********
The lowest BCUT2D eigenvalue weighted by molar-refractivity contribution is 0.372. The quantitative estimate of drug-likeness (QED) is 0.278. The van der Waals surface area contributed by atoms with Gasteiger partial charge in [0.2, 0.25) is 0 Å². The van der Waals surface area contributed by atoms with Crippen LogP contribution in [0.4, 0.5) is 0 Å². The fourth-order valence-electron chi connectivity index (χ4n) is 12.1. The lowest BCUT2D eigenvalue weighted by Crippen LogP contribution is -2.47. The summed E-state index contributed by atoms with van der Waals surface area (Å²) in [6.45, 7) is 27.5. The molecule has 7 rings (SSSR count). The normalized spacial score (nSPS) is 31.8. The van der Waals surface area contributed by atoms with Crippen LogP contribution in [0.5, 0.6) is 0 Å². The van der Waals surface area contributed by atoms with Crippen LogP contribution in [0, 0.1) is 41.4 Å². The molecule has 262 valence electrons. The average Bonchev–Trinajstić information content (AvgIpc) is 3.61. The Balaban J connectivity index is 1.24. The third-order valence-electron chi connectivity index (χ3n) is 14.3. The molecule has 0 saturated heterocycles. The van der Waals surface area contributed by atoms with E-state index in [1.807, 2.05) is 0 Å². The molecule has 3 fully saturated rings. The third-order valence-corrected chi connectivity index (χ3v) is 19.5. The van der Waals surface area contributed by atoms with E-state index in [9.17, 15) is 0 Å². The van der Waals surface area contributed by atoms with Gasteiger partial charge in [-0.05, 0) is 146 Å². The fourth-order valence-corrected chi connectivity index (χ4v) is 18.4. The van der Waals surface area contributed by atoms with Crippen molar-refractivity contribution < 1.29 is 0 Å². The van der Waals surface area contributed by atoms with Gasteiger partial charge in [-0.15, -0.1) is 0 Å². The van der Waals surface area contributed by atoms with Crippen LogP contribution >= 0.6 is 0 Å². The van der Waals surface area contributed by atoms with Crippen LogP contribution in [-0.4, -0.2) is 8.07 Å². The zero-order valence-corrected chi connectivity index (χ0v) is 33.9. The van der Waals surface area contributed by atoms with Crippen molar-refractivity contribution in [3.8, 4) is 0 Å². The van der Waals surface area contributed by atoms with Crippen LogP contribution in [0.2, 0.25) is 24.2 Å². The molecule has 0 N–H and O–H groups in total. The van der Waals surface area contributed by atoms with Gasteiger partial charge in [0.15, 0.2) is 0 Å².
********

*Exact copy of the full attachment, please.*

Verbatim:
The lowest BCUT2D eigenvalue weighted by molar-refractivity contribution is 0.372. The quantitative estimate of drug-likeness (QED) is 0.278. The van der Waals surface area contributed by atoms with Gasteiger partial charge in [0.2, 0.25) is 0 Å². The van der Waals surface area contributed by atoms with Crippen LogP contribution in [0.4, 0.5) is 0 Å². The fourth-order valence-electron chi connectivity index (χ4n) is 12.1. The lowest BCUT2D eigenvalue weighted by Crippen LogP contribution is -2.47. The summed E-state index contributed by atoms with van der Waals surface area (Å²) in [6.45, 7) is 27.5. The molecule has 7 rings (SSSR count). The normalized spacial score (nSPS) is 31.8. The van der Waals surface area contributed by atoms with Crippen LogP contribution in [0.5, 0.6) is 0 Å². The van der Waals surface area contributed by atoms with Crippen LogP contribution in [0, 0.1) is 41.4 Å². The molecule has 262 valence electrons. The average Bonchev–Trinajstić information content (AvgIpc) is 3.61. The Balaban J connectivity index is 1.24. The third-order valence-electron chi connectivity index (χ3n) is 14.3. The molecule has 0 saturated heterocycles. The van der Waals surface area contributed by atoms with E-state index in [1.807, 2.05) is 0 Å². The molecule has 3 fully saturated rings. The third-order valence-corrected chi connectivity index (χ3v) is 19.5. The van der Waals surface area contributed by atoms with E-state index in [9.17, 15) is 0 Å². The van der Waals surface area contributed by atoms with Gasteiger partial charge in [-0.05, 0) is 146 Å². The fourth-order valence-corrected chi connectivity index (χ4v) is 18.4. The van der Waals surface area contributed by atoms with Crippen molar-refractivity contribution < 1.29 is 0 Å². The van der Waals surface area contributed by atoms with Gasteiger partial charge in [-0.15, -0.1) is 0 Å². The van der Waals surface area contributed by atoms with Crippen LogP contribution >= 0.6 is 0 Å². The van der Waals surface area contributed by atoms with Crippen LogP contribution in [-0.4, -0.2) is 8.07 Å². The zero-order valence-corrected chi connectivity index (χ0v) is 33.9. The van der Waals surface area contributed by atoms with Crippen molar-refractivity contribution in [3.8, 4) is 0 Å². The van der Waals surface area contributed by atoms with Crippen LogP contribution in [0.2, 0.25) is 24.2 Å². The molecule has 0 N–H and O–H groups in total. The van der Waals surface area contributed by atoms with Gasteiger partial charge in [0.15, 0.2) is 0 Å².